field-guide-mediumMy favorite thing about opening up a collection like Jeannine Hall Gailey’s Field Guide to the End of the World is being delightfully surprised at finding poems about teen vampires, John Cusack, alien autopsies, and magic mirrors. From the first poem, the speaker warns us that “we cannot sleep too far from disaster zones” (“Introduction to Disaster Preparedness” line 12). Each poem after this is meant to surprise and humor readers as we prepare for imminent destruction. But don’t let it fool you, because among the wit and many warnings that fill these poems, Field Guide to the End of the World is full of the hope and survival we need during the inevitable setbacks of our lives. And thank goodness for Gailey, because I couldn’t ask for a better instruction manual to carry with me.

One of the poems that I enjoyed in Field Guide to the End of the World was “Lessons in Emergency.” The speaker does a great job of creating a sense of urgency and panic by asking questions and urging readers to construct their own emergency evacuation plan. Despite this poem serving to remind readers of their own mortality and fragility, it stays lighthearted and humorous: “In the end you are still yourself, yourself a little dustier a little blood in the hair, maybe a bit rattled but why are you still clutching the egg-beater in your hands so tight, your fingers still touched with flour?” (13). I love the voice in this poem (and collection) because of its whimsical and chatty nature, and I think “Lessons in Emergency” really captures the energy in the speaker’s voice.

In the poem “Introduction to Spy Narrative as Love Story” the speaker’s playfulness emerges  yet again. The dark images in the poem are brilliantly balanced with odd image that shock readers and create tension within the text. One of my favorite lines in the collection as a whole is “I’ve hidden my gun // in a container of ice cream that’s calling me” (lines 3-4). These moments in Field Guide to the End of the World are what make it such a dazzling collection to read.

Field Guide to the End of the World is split into five sections: Disaster Studies, Cultural Anthropology, Hard Science, A Primer for your Personal Genome Project, and End Times Eschatology. The cover is stunning, and as soon as I saw it at AWP, I knew I had to buy it.

Buy Field Guide to the End of the World here.

*As part of my goal to promote small presses, here is some information about Moon City Press: Moon City Press is a joint venture of the Missouri State University Departments of English and Art and Design. With series lists in “Arts and Letters” and “Ozarks History and Culture,” Moon City books feature collaborations between students and faculty over the various aspects of publication: research, writing, editing, layout and design.”

(photo of Field Guide to the End of the World courtesy of Moon City Press)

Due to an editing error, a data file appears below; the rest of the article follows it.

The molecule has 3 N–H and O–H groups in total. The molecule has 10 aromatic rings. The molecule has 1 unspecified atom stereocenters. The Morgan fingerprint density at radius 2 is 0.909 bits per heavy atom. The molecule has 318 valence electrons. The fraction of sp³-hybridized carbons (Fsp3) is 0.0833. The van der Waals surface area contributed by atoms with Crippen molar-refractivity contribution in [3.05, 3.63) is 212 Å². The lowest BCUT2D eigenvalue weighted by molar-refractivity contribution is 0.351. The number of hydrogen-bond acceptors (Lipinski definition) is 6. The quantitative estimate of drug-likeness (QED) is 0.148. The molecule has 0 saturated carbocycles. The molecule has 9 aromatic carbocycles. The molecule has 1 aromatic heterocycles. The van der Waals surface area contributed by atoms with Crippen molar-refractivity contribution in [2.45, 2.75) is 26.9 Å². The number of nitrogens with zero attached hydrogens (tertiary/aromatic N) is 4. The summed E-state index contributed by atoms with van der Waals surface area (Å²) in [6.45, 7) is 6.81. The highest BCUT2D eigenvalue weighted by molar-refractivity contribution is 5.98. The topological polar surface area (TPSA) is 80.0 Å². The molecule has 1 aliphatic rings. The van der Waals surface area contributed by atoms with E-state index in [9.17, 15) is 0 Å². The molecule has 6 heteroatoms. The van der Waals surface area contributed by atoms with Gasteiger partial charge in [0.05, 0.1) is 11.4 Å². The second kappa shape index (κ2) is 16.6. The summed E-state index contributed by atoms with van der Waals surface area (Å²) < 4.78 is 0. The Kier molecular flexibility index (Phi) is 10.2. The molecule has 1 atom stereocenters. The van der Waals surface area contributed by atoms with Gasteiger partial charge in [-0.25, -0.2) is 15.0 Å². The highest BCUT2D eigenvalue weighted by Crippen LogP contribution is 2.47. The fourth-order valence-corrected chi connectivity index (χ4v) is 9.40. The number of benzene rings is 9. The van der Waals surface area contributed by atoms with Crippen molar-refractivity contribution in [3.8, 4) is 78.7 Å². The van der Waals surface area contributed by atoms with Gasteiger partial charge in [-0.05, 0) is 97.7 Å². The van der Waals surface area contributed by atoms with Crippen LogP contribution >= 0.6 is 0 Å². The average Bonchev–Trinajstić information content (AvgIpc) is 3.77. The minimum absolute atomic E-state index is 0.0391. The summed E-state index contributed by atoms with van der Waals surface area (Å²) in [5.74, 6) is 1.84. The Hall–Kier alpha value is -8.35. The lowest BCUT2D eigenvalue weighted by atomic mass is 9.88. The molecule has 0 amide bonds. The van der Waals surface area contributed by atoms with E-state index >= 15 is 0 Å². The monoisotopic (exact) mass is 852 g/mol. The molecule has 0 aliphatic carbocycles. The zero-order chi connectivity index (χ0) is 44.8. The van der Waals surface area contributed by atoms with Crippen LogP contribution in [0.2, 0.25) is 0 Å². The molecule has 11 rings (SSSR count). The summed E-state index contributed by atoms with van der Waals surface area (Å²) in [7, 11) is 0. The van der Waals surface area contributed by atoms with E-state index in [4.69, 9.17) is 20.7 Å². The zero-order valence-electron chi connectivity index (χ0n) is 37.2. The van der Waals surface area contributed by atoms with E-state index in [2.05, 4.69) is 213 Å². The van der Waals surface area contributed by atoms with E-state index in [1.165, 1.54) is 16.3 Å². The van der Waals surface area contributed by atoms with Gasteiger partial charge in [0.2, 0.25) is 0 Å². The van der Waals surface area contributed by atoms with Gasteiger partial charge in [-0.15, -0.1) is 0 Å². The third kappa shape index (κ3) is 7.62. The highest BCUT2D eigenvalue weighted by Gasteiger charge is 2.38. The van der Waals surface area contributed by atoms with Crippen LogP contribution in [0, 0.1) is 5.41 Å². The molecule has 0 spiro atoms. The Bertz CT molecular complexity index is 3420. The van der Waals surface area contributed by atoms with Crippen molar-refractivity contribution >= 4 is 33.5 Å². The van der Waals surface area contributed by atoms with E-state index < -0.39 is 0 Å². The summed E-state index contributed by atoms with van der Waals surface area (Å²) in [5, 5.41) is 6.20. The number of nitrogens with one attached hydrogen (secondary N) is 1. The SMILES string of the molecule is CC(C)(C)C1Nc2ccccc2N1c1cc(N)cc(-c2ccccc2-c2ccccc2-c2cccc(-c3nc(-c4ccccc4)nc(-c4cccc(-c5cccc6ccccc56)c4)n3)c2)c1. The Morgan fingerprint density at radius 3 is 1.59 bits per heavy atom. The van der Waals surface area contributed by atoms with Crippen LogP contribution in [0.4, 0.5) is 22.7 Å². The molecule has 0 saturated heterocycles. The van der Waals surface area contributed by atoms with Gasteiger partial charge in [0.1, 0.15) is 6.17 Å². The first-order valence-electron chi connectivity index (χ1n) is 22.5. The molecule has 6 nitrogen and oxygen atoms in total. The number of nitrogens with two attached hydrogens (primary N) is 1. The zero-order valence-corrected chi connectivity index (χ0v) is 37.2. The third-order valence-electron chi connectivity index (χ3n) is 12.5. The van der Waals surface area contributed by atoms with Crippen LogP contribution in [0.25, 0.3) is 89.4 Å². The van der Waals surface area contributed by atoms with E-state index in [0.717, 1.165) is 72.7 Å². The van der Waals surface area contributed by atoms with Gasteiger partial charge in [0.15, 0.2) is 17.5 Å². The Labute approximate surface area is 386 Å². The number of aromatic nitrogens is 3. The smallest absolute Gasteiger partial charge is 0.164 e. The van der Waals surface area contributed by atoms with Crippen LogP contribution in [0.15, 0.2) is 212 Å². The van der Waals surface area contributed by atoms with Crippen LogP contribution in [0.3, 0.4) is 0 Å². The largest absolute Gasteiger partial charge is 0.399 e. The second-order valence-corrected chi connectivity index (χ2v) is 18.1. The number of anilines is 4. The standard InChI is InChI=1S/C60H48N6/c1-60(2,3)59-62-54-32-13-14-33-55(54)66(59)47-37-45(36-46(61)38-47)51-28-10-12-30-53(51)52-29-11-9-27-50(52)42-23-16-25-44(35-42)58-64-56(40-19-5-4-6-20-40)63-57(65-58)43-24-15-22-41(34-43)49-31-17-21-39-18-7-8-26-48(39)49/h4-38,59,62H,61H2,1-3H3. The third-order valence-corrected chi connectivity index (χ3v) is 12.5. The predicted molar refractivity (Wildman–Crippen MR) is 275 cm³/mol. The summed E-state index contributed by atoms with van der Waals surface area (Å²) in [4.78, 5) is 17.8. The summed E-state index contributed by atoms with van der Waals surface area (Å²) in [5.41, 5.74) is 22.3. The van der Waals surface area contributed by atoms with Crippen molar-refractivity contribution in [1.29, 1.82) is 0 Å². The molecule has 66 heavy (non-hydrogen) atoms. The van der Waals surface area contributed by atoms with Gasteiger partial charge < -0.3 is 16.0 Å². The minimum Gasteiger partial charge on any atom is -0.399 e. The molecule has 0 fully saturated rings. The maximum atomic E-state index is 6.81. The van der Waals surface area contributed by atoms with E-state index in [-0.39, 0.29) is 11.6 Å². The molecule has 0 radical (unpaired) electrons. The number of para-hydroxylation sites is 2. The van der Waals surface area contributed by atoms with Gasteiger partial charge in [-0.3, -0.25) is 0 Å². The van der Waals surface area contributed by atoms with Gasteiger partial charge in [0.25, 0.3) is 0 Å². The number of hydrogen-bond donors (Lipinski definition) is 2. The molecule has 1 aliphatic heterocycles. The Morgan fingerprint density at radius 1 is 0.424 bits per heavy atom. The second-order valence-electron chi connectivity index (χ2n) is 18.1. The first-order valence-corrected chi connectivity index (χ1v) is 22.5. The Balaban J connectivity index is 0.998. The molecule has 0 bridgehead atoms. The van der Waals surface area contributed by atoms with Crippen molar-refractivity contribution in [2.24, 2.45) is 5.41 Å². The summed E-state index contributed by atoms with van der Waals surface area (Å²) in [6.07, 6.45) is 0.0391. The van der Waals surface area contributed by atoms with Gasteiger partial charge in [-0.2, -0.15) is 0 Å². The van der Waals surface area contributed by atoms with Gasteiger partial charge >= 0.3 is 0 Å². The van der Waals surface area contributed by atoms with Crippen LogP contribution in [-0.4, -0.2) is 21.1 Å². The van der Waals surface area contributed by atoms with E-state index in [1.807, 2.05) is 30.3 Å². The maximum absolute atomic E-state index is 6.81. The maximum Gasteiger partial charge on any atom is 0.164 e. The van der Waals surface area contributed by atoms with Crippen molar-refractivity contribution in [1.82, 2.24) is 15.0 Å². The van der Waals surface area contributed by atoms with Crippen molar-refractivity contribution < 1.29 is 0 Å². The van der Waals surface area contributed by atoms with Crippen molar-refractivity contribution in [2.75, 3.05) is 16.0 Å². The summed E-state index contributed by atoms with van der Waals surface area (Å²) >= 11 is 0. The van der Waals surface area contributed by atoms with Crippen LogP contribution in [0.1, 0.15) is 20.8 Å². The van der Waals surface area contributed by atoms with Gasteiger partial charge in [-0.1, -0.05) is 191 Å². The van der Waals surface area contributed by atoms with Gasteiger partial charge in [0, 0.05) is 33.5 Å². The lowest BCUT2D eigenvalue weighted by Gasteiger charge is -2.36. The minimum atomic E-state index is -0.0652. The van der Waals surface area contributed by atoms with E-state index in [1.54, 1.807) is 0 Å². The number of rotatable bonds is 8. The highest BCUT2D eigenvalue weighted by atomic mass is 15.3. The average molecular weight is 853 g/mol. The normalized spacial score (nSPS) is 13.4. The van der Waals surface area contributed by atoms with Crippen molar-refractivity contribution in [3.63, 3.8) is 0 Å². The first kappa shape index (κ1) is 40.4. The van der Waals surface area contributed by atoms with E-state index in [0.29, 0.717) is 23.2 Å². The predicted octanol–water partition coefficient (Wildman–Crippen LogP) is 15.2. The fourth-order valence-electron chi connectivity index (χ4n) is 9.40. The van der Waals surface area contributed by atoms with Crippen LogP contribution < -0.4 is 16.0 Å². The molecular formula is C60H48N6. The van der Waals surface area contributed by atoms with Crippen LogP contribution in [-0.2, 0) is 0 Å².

Sad Math, Sarah Freligh

mcp-frelighWhile in Chicago, I picked up the collection Sad Math by Sarah Freligh. Standing in the bookstore Women and Children First, my first thought was Holy Shit. I couldn’t wait to buy this collection, and I had an especially hard time putting it down to search for others in the store. The first poem I read is the first poem in the collection, and it’s titled “Starting With An Old Photo Of My Mother And Ending On A Hill.” The first line reads “She is red-lipped and slender in a shirt- / waist dress, bun of hair hidden / under a white hat” (lines 1-3). The use of color, the descriptions, and the line breaks are well timed, powerful, and evocative. The poem, which is in a lot of ways a character sketch of the speaker’s deceased mother, ends just as powerfully:

They’re as blank as grief can be, the emptiness

of a parking lot ten minutes after the shift’s

let out, a dandelion in the cracked

asphalt waving at the trail of exhaust

from the last car to leave (lines 29-33).

Damn. I needed to put it down; otherwise, I would have started sobbing in the store. What’s amazed me in the past week while reading this collection is how strong the speaker is. The voice throughout demands to be heard, and it doesn’t disappoint. Many of poems offer readers a powerful commentary about womanhood in a stark and striking way: “When he slipped / his tongue into my mouth, / I could feel the old dog / of his heart rear up and tug / at its leash” (lines 15-19). There is not a poem in this collection that I don’t love. Each one is more powerful than the next, funny and daring. In just three sections (70 pages total), these poems will hit home for anyone who has ever experienced loss, sympathized with womanhood, and experienced sexual abuse.

I have to also add something about the book cover and title. The title is what originally brought me to the collection. Sad math? What? Freligh doesn’t reveal where the title comes from until the last poem in the book, which leaves you wanting more (I’m greedy. Give me all the poems). The book cover grabs your attention because it is both whimsical and nostalgic.

Photo courtesy of Moon City Press.

Buy the book here: